Caps on Internet service â€“ referred to as usage based billing (UBB) â€“ took the political world by storm this week with over 350,000 Canadians signing a petition calling for an end to the common practice. After the government indicated that it would order the Canadian Radio-television and Telecommunications Commission to reconsider its decision to allow large Internet providers such as Bell to implement UBB when it sells wholesale access to smaller ISPs, CRTC Chair Konrad von Finckenstein told a House of Commons committee yesterday that it would delay implementing the decision for at least 60 days and review the decision on the merits.
Despite the obvious anger over the issue, there remains a considerable amount of misinformation about what has happened and uncertainty about just what to do about it. Much of the public anger has been pointed toward the CRTC. Indeed, anyone taking the time to read its decisions will likely arrive at the conclusion that Canada’s telecom regulator simply does not know what to do about the issue.
In recent months, it has issued several decisions on essentially the same question – can (and under what conditions) Bell impose UBB on the regulated Gateway Access Service (GAS) that is used by independent ISPs? The Commission has ping-ponged back and forth with no clear idea of what it is trying to achieve. The recent decisions have been almost completely devoid of policy analysis or linkages to the frameworks that are supposed to guide the CRTC, leaving the sense that the Commission is making it up as it goes along (the latest decision involves no analysis of why its approach is consistent with the policy direction, only a flat statement that is).
While the controversy associated with UBB is new, its use is not. The CRTC approved its implementation by cable providers over ten years ago. The original reasoning – that cable Internet is shared by hundreds of people and that measures may be needed to address network congestion – may have been reasonable in light of the particular time and technology. However, the current UBB regulatory fight involves a much different set of circumstances.
First, the regulated GAS is not an Internet service but rather a connection between end users and the independent ISP. The actual provision of Internet services comes from the independent ISP, not from Bell. Independent ISPs need the GAS in order to reach the end users themselves, since only telecommunications and cable companies have the “last mile” connection to the customer. Many countries require some form of open access to this last mile in order to enhance competition among Internet providers.
Second, while the independent ISPs are independent operators, the recent regulatory history makes it clear that Bell would like to turn them into little more than resellers of Bell’s residential Internet services. By imposing UBB at the wholesale level, Bell ensures that independent ISPs cannot significantly distinguish their services from Bell’s – both will face identical caps, limitations, and deep packet inspection. This would greatly undermine the competitive environment among independent ISPs, who already face enormous challenges competing with companies that can offer deep discounts on Internet services by bundling a wide range of additional services (local phone, long distance, TV, and wireless).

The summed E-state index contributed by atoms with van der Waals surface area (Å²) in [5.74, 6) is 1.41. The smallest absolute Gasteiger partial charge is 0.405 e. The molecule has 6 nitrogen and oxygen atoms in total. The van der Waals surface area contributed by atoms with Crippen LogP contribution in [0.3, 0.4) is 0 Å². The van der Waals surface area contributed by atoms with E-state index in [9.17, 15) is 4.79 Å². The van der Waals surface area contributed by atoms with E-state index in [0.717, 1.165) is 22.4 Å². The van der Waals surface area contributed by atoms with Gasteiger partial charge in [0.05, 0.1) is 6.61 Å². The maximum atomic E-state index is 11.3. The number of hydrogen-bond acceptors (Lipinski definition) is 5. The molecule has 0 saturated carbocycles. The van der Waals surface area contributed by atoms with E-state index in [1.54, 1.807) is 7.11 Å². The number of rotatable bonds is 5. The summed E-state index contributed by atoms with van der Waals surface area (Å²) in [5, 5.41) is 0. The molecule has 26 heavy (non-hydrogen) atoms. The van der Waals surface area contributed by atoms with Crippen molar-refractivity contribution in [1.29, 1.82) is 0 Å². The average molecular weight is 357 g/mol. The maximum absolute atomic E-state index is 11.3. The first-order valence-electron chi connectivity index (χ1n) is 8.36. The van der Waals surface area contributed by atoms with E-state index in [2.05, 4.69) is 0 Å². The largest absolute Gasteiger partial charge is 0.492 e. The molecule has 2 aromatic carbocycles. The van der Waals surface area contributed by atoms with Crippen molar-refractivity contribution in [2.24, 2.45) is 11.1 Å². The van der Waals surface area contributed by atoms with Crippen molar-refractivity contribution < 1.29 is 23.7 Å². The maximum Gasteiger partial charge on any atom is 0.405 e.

Third, while Bell claims that network congestion is to blame for usage based billing, there is ample reason for skepticism about these claims. It should be noted that there is no particular reason for Internet congestion to occur on the Bell network due to the independent ISP’s customers, since their access to the Internet comes after they have been connected to the independent ISP. While Bell would undoubtedly respond that GAS is an aggregated service (meaning the independent ISP customers and its own customers are aggregated over part of the network), there are mechanisms to address this issue without imposing UBB. For example, Bell could offer independent ISPs a bulk wholesale service that would allow them to allocate the bandwidth as they saw fit – same overall bandwidth usage but without the UBB.
Fourth, arguments in support of UBB are frequently accompanied by the claim that the approach is like any other service – you pay for what you use. Yet Bell’s UBB plan approved by the CRTC does not function like this at all. Its plan features a 60 GB cap with an overage charge for the next 20 GB. After 80 GB, there is no further cap until the user hits 300 GB. In other words, using 80 GB and 300 GB costs the same thing. This suggests that the plan has nothing to do with pay-what-you-use but is rather designed to compete with similar cable ISP bandwidth caps. In fact, Primus has gone further, stating “it’s an economic disincentive for internet use. It’s not meant to recover costs. In fact these charges that Bell has levied are many, many, many times what it costs to actually deliver it.”
The right thing would have been for the CRTC to focus primarily on how it can foster greater competition in the ISP marketplace since its decisions threaten to make it very difficult for independent ISPs to compete using the GAS service. Delaying the decision is a step in the right decision but the question remains whether the competition concerns will be fully addressed in a follow-up ruling.
Michael Geist holds the Canada Research Chair in Internet and E-commerce Law at the University of Ottawa, Faculty of Law. He can reached at firstname.lastname@example.org or online at www.michaelgeist.ca.